- damages would not be an adequate remedy;
- not granting an injunction would deprive Covanta of a remedy prescribed by EU law;
- Covanta’s damages claim (if an injunction were not granted) was likely to be severe (estimated at £160 million). There was no reason why the taxpayer should have to bear the risk of effectively paying twice for the same services; and.
- The delay which was likely to be suffered as a result of the injunction (c.9 months) was modest in the context of the 6 years it had taken to get to this stage. Likewise, the impact on the environment in terms of waste continuing to go to landfill during the period of the injunction was modest in comparison to the many millions of tonnes that had gone to landfill during the 6 years of the procurement.
There are a number of key lessons for contracting authorities from this case. First, complex procurements for high value must be handled with even greater care than usual, since there is a higher degree of risk that, if things go wrong, damages will not be deemed to be an adequate remedy and an injunction will be granted.
Second, contracting authorities must ensure when using competitive dialogue that there are no major misconceptions or misunderstandings by the end of the process. It may be wise in many cases to require bidders to submit “trial run” tenders a short time in advance of their final tenders to make sure that there will be nothing fundamentally unacceptable in the tenders. Given the time and intensity of competitive dialogue discussions, it will be remarkable, to say the least, if an authority gets to the end of the process and then finds that a bidder has fundamentally misunderstood mandatory requirements.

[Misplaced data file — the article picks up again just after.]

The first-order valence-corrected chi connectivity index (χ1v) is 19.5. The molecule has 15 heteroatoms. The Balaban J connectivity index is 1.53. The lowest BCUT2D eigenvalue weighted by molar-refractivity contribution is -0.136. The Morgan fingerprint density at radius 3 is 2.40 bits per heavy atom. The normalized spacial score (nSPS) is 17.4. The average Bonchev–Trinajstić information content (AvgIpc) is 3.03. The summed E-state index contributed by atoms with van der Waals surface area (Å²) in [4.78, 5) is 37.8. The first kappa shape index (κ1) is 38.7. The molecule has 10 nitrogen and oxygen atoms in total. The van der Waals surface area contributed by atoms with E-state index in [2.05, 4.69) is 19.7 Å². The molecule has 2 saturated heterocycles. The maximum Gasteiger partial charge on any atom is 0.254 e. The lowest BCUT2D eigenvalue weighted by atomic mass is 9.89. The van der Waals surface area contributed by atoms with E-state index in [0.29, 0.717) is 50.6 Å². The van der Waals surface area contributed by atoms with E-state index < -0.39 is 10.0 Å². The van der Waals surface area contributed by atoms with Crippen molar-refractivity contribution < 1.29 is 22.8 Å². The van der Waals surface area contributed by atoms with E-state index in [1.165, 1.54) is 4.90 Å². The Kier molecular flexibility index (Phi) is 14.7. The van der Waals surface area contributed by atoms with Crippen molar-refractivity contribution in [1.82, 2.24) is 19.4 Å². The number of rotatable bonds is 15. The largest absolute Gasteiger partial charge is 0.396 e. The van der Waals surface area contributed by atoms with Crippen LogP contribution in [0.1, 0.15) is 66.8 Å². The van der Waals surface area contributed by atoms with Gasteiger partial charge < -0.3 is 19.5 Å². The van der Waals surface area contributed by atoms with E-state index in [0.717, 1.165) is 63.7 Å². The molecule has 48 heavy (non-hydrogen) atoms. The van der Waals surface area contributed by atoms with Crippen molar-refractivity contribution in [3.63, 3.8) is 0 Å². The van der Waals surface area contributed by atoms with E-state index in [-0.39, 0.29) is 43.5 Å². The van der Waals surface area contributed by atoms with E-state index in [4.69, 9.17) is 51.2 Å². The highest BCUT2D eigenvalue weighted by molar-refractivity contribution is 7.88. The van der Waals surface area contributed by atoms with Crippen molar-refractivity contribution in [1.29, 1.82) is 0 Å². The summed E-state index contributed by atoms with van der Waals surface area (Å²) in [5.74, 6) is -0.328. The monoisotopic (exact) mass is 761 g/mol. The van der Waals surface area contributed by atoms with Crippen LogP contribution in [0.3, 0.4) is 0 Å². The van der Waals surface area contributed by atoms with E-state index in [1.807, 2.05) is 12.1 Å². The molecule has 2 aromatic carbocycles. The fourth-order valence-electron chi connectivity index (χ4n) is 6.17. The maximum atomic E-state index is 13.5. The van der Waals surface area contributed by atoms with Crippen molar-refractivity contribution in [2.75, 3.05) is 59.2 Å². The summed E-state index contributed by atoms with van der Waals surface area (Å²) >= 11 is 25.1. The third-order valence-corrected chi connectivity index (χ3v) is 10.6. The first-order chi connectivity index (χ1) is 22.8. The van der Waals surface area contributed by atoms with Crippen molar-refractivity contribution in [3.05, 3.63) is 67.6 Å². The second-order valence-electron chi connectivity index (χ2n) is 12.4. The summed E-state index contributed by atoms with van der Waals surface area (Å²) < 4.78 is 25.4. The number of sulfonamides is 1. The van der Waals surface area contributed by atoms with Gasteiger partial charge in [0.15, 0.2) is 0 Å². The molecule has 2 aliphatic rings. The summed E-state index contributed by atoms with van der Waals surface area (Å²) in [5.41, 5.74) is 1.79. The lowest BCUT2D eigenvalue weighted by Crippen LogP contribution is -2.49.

Third, authorities should note the level of uncertainty that is caused by breaches of transparency such as undisclosed award criteria, unclear evaluation processes, and similar issues. The Courts may conclude that the effect of these is such that damages cannot be adequately calculated and thus this is a factor which works in favour of an injunction being granted. Therefore, authorities should make sure that criteria and evaluation processes are clear and are fully disclosed in advance of tenders being submitted.
Fourth, it is now clear that the Courts will take into account issues of proportionality. The Court in this case quite rightly considered it improper that taxpayers should be put at risk of footing a bill for over £160 million, when contrasted with the relatively modest delay and extra cost that an injunction would cause. In many cases, particularly where the subject matter is urgent and/or the costs of delay would outweigh the potential financial claim, a Court may come to a different decision, but authorities should note that the Courts will take into account the costs to taxpayers.
In addition, Courts will be more willing to consider granting an injunction where procurement processes have taken a long time to get to final tender stage, and where the period of delay caused would be relatively modest compared to the overall timescale of the procurement. Therefore authorities should aim to keep procurements moving along and avoid unnecessary delay, since the longer the procurement period, the greater the risk that a Court may consider the delay caused by an injunction to be proportionate.